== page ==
The offshore part of the map area consists of a relatively flat and shallow continental shelf, which dips gently seaward (about 0.8° to 1.0°) so that water depths at the shelf break, roughly coincident with the California’s State Waters limit, are about 90 m. This part of the Santa Barbara Channel is relatively well protected from large Pacific swells from the north and northwest by Point Conception and from the south and southwest by offshore islands and banks. The shelf is underlain by variable amounts of upper Quaternary marine and fluvial sediments deposited as sea level fluctuated in the late Pleistocene.
The large (130 km2) Goleta landslide complex lies along the shelf break in the southern part of the map area. This compound slump complex may have been initiated more than 200,000 years ago, but it also includes three recent failures that may have been generated between 8,000 to 10,000 years ago. A local, 5- to 10-m-high tsunami may have been generated from these failure events.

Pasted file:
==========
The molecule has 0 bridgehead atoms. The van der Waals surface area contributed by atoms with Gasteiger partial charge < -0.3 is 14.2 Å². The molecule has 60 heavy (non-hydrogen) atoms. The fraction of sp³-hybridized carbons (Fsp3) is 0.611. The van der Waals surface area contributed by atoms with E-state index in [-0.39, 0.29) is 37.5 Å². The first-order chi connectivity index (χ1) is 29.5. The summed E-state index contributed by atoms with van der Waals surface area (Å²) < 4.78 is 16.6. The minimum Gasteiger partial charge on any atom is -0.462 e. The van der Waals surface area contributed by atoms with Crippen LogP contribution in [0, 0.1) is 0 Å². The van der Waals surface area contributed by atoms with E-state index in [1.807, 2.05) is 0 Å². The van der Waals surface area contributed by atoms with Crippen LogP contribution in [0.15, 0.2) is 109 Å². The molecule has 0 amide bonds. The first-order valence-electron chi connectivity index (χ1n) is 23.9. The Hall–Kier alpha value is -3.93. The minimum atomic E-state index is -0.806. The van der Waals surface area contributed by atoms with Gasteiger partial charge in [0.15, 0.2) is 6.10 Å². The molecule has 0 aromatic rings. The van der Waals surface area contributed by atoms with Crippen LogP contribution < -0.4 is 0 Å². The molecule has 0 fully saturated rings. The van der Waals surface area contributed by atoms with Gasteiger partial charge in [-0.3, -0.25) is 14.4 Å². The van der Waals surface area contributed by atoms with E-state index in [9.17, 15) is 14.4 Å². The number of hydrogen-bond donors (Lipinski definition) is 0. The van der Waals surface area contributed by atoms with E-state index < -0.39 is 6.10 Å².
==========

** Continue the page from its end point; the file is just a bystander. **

The map area has had a long history of hydrocarbon development, which began in 1928 with discovery of the Ellwood oil field. Subsequent discoveries in the offshore include South Ellwood offshore oil field, Coal Oil Point oil field, and Naples oil and gas field. Development of South Ellwood offshore field began in 1966 from platform “Holly,” the last platform to be installed in California’s State Waters. The area also is known for “the world’s most spectacular marine hydrocarbon seeps,” and large tar seeps are exposed on beaches east of the mouth of Goleta Slough. Offshore seeps adjacent to South Ellwood oil field release about 40 tons per day of methane and about 19 tons per day of ethane, propane, butane, and higher hydrocarbons.
Seafloor habitats in the broad Santa Barbara Channel region consist of significant amounts of soft sediment and isolated areas of rocky habitat that support kelp-forest communities nearshore and rocky-reef communities in deep water. The potential marine benthic habitat types mapped in the Offshore of Coal Oil Point map area are directly related to its Quaternary geologic history, geomorphology, and active sedimentary processes. These potential habitats, which lie primarily within the Shelf (continental shelf) but also partly within the Flank (basin flank or continental slope) megahabitats, range from soft, unconsolidated sediment to hard sedimentary bedrock. This heterogeneous seafloor provides promising habitat for rockfish, groundfish, crabs, shrimp, and other marine benthic organisms.
- Digital Object Identifier: 10.3133/sim3302